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    2. Cheapest City is at 938k now.

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  2. Changan do give away cash discounts on this car (80k up to 90k Pesos discounts) that's why its still selling very well.

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    Replies
    1. TBH, it's actually a better drive than the Mirage G4...but they shouldn't have increased the SRP (even if they give discounts). It's a weird strategy.

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    2. Ok nayan kay kotchi99, gaya ng overpriced nyang mirage g4. Dual clutch sucks, im not surprised with changan priced increased - after all its the new HARI (from hyundae) LOL

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    3. Geely also increased its prices..DCT of Changan is actually decent.
      CVT isn't that reliable

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  3. I like how the chinese have really upped the game and continue to do so. I think the more pressing question is no longer on the quality/reliability of these cars, but rather the after sales support. If Changan can guarantee availability of parts (which they claim is already on the works), then this would definitely be worth considering in the segment.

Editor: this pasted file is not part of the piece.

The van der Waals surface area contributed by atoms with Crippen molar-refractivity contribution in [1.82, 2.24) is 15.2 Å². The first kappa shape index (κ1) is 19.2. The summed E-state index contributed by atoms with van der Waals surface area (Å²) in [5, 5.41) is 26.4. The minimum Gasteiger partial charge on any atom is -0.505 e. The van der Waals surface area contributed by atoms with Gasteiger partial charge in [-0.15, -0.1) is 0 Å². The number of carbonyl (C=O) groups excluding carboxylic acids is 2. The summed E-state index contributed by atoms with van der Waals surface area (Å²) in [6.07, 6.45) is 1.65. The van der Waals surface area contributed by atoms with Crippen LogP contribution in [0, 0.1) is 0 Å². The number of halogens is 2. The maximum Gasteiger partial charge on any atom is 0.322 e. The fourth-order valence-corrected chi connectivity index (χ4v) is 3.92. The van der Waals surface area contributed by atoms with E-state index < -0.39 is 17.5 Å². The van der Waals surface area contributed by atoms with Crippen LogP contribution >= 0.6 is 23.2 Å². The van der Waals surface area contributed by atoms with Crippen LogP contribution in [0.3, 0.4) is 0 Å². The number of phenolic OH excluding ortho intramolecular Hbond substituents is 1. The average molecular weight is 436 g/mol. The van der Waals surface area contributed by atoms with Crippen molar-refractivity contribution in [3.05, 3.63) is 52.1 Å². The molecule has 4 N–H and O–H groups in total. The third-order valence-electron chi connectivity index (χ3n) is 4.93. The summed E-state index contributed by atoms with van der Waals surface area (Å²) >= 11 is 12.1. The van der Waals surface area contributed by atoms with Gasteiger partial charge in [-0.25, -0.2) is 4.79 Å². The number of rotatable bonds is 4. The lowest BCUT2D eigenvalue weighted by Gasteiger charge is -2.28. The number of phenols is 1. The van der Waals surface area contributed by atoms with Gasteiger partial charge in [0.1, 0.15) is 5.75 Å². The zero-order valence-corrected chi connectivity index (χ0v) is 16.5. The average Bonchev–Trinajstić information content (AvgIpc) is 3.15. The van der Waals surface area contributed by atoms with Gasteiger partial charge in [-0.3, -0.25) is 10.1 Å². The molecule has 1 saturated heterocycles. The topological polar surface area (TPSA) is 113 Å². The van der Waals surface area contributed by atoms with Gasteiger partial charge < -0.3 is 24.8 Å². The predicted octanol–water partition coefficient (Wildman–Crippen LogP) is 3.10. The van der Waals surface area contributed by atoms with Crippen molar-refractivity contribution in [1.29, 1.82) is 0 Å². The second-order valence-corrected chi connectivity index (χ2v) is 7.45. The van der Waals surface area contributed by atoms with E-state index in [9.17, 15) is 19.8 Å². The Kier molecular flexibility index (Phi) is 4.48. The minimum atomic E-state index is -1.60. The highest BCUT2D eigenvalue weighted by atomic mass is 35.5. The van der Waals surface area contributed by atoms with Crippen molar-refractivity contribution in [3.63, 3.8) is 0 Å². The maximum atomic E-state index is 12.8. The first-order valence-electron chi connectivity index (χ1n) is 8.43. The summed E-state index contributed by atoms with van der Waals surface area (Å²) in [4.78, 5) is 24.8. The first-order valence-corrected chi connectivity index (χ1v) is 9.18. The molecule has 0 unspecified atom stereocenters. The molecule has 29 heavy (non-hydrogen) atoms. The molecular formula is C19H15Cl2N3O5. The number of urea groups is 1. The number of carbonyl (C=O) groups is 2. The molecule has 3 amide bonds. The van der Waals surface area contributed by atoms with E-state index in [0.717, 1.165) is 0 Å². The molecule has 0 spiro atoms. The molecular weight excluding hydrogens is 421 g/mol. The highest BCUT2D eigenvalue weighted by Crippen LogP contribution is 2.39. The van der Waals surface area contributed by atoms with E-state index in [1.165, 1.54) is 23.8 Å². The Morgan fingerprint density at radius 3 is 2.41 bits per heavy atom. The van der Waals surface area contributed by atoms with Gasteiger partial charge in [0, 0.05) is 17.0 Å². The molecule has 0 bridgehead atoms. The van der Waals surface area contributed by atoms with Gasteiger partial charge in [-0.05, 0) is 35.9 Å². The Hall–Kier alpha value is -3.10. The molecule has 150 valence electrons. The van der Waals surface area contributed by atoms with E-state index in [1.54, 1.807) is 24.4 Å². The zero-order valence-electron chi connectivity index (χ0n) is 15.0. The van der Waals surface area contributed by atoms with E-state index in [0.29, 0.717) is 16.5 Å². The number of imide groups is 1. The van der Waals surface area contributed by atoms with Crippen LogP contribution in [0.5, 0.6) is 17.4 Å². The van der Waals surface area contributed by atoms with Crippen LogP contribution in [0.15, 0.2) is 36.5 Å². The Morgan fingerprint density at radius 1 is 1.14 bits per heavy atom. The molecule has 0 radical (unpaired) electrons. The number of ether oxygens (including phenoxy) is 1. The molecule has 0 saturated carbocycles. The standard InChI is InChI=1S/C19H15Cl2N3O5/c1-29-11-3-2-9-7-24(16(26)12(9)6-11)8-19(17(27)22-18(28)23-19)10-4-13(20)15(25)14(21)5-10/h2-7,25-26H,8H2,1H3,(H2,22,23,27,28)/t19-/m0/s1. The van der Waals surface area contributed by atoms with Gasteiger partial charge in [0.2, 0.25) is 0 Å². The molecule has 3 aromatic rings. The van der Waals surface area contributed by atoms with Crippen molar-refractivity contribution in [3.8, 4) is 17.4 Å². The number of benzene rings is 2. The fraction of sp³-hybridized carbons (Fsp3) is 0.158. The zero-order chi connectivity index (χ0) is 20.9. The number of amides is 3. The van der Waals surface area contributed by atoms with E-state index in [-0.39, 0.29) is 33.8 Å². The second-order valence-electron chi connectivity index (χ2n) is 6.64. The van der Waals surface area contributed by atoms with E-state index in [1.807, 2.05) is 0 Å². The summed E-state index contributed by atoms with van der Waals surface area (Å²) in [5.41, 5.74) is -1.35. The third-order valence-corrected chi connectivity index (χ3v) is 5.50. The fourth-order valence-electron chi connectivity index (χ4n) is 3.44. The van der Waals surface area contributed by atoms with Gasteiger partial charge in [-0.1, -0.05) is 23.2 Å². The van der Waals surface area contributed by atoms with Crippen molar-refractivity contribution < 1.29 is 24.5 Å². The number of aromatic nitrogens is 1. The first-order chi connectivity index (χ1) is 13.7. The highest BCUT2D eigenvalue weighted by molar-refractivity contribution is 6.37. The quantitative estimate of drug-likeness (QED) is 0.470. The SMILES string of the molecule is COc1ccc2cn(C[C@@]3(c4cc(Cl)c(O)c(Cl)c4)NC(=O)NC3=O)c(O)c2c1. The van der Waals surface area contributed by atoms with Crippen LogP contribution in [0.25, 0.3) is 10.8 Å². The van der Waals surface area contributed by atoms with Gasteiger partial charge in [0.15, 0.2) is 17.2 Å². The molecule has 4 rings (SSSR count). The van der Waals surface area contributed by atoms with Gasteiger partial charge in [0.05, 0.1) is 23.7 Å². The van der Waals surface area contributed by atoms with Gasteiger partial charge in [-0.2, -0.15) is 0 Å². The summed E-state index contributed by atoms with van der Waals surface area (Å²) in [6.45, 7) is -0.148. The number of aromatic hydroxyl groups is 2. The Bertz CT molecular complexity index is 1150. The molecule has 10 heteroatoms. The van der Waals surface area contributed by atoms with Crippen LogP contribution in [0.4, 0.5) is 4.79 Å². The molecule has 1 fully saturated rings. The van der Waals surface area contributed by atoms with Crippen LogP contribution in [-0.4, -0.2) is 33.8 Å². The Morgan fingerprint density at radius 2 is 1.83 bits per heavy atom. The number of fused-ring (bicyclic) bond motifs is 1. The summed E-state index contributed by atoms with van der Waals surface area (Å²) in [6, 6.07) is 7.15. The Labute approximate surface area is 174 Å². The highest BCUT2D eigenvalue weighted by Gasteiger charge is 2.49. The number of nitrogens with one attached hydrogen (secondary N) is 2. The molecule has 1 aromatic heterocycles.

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    Replies
    1. Not yet...maybe in a decade or two. For now h bter to spend ur hard earned money on established brand that produced reliable cars thru decades of experience.

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    2. Changan Philippines is handled by HARI

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    3. HARI isn't exactly the best in aftersales

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  4. Alsvin and the chipmunks...

    Kidding aside, a few more years might give us better insights if Changan is worth the spend here in PH.

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  5. I have to comment 1st before I continue reading this article coz i can't stop laughing at the "refrigerator white" hahaha! bwisit ka sir uly kamuntik pumasok sa ilong ko yung kape!!!

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    Replies
    1. The flat/non-pearlescent white should be called "taxi white".

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  6. Why Alsvin? Sana Alvin S nalang. Hahaha.

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  7. Alsvin is actually how Coco Martin pronounces "Alvin". Ang Taga Siyudad.

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  8. This car is no good at all. Stupid name too. Y'all should get a Vios instead

    ReplyDelete